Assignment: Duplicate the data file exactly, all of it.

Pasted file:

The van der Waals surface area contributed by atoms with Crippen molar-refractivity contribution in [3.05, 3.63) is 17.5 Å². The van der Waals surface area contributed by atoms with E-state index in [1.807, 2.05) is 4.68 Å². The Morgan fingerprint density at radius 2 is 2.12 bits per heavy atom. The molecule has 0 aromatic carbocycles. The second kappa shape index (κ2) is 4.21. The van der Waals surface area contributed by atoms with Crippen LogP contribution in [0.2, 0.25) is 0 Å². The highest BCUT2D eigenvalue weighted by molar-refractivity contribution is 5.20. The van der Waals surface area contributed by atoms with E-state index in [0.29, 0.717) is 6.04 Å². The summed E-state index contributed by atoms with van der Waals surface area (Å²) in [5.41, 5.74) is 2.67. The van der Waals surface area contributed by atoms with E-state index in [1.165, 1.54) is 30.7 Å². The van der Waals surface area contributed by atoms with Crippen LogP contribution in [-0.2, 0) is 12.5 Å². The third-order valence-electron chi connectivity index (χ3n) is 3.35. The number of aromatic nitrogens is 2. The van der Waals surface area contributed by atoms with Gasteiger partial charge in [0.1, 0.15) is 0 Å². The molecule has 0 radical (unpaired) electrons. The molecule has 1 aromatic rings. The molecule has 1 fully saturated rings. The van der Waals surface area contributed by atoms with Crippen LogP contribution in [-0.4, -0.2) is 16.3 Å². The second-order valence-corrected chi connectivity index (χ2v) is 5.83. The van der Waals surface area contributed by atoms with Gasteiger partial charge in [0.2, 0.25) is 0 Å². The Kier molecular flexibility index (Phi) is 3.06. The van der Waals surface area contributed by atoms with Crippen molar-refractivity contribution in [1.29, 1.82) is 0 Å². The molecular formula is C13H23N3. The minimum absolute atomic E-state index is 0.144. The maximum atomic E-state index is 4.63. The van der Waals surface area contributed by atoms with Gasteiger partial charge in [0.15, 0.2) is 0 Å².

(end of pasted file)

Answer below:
The van der Waals surface area contributed by atoms with Crippen molar-refractivity contribution in [3.05, 3.63) is 17.5 Å². The van der Waals surface area contributed by atoms with E-state index in [1.807, 2.05) is 4.68 Å². The Morgan fingerprint density at radius 2 is 2.12 bits per heavy atom. The molecule has 0 aromatic carbocycles. The second kappa shape index (κ2) is 4.21. The van der Waals surface area contributed by atoms with Crippen LogP contribution in [0.2, 0.25) is 0 Å². The highest BCUT2D eigenvalue weighted by molar-refractivity contribution is 5.20. The van der Waals surface area contributed by atoms with E-state index in [0.29, 0.717) is 6.04 Å². The summed E-state index contributed by atoms with van der Waals surface area (Å²) in [5.41, 5.74) is 2.67. The van der Waals surface area contributed by atoms with E-state index in [1.165, 1.54) is 30.7 Å². The van der Waals surface area contributed by atoms with Crippen LogP contribution in [-0.2, 0) is 12.5 Å². The third-order valence-electron chi connectivity index (χ3n) is 3.35. The number of aromatic nitrogens is 2. The van der Waals surface area contributed by atoms with Gasteiger partial charge in [0.1, 0.15) is 0 Å². The molecule has 0 radical (unpaired) electrons. The molecule has 1 aromatic rings. The molecule has 1 fully saturated rings. The van der Waals surface area contributed by atoms with Crippen LogP contribution in [-0.4, -0.2) is 16.3 Å². The second-order valence-corrected chi connectivity index (χ2v) is 5.83. The van der Waals surface area contributed by atoms with Gasteiger partial charge in [0.2, 0.25) is 0 Å². The Kier molecular flexibility index (Phi) is 3.06. The van der Waals surface area contributed by atoms with Crippen molar-refractivity contribution in [1.29, 1.82) is 0 Å². The molecular formula is C13H23N3. The minimum absolute atomic E-state index is 0.144. The maximum atomic E-state index is 4.63. The van der Waals surface area contributed by atoms with Gasteiger partial charge in [0.15, 0.2) is 0 Å².